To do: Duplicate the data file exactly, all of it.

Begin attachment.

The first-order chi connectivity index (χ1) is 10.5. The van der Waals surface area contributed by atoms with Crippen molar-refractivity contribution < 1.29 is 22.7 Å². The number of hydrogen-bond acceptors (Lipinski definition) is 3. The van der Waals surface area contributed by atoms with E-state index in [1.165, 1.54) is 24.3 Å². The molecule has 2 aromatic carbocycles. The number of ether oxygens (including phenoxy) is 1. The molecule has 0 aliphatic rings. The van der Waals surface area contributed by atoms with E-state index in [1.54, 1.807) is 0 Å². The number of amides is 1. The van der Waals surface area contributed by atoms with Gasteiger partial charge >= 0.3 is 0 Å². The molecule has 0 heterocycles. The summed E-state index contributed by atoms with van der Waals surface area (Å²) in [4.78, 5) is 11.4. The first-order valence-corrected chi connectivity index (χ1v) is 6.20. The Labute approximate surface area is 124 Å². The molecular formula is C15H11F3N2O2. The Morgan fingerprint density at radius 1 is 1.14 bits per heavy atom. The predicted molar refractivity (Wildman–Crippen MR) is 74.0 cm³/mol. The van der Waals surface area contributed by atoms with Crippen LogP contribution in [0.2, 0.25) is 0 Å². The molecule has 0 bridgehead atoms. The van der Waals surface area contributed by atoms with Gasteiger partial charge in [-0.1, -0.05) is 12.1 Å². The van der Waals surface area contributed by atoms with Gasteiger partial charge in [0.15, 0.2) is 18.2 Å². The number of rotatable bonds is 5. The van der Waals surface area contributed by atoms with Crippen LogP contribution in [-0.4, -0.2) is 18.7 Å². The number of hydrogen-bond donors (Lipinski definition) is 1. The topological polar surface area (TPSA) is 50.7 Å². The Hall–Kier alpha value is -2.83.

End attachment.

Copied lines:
The first-order chi connectivity index (χ1) is 10.5. The van der Waals surface area contributed by atoms with Crippen molar-refractivity contribution < 1.29 is 22.7 Å². The number of hydrogen-bond acceptors (Lipinski definition) is 3. The van der Waals surface area contributed by atoms with E-state index in [1.165, 1.54) is 24.3 Å². The molecule has 2 aromatic carbocycles. The number of ether oxygens (including phenoxy) is 1. The molecule has 0 aliphatic rings. The van der Waals surface area contributed by atoms with E-state index in [1.54, 1.807) is 0 Å². The number of amides is 1. The van der Waals surface area contributed by atoms with Gasteiger partial charge >= 0.3 is 0 Å². The molecule has 0 heterocycles. The summed E-state index contributed by atoms with van der Waals surface area (Å²) in [4.78, 5) is 11.4. The first-order valence-corrected chi connectivity index (χ1v) is 6.20. The Labute approximate surface area is 124 Å². The molecular formula is C15H11F3N2O2. The Morgan fingerprint density at radius 1 is 1.14 bits per heavy atom. The predicted molar refractivity (Wildman–Crippen MR) is 74.0 cm³/mol. The van der Waals surface area contributed by atoms with Crippen LogP contribution in [0.2, 0.25) is 0 Å². The molecule has 0 bridgehead atoms. The van der Waals surface area contributed by atoms with Gasteiger partial charge in [-0.1, -0.05) is 12.1 Å². The van der Waals surface area contributed by atoms with Gasteiger partial charge in [0.15, 0.2) is 18.2 Å². The number of rotatable bonds is 5. The van der Waals surface area contributed by atoms with Crippen LogP contribution in [-0.4, -0.2) is 18.7 Å². The number of hydrogen-bond donors (Lipinski definition) is 1. The topological polar surface area (TPSA) is 50.7 Å². The Hall–Kier alpha value is -2.83.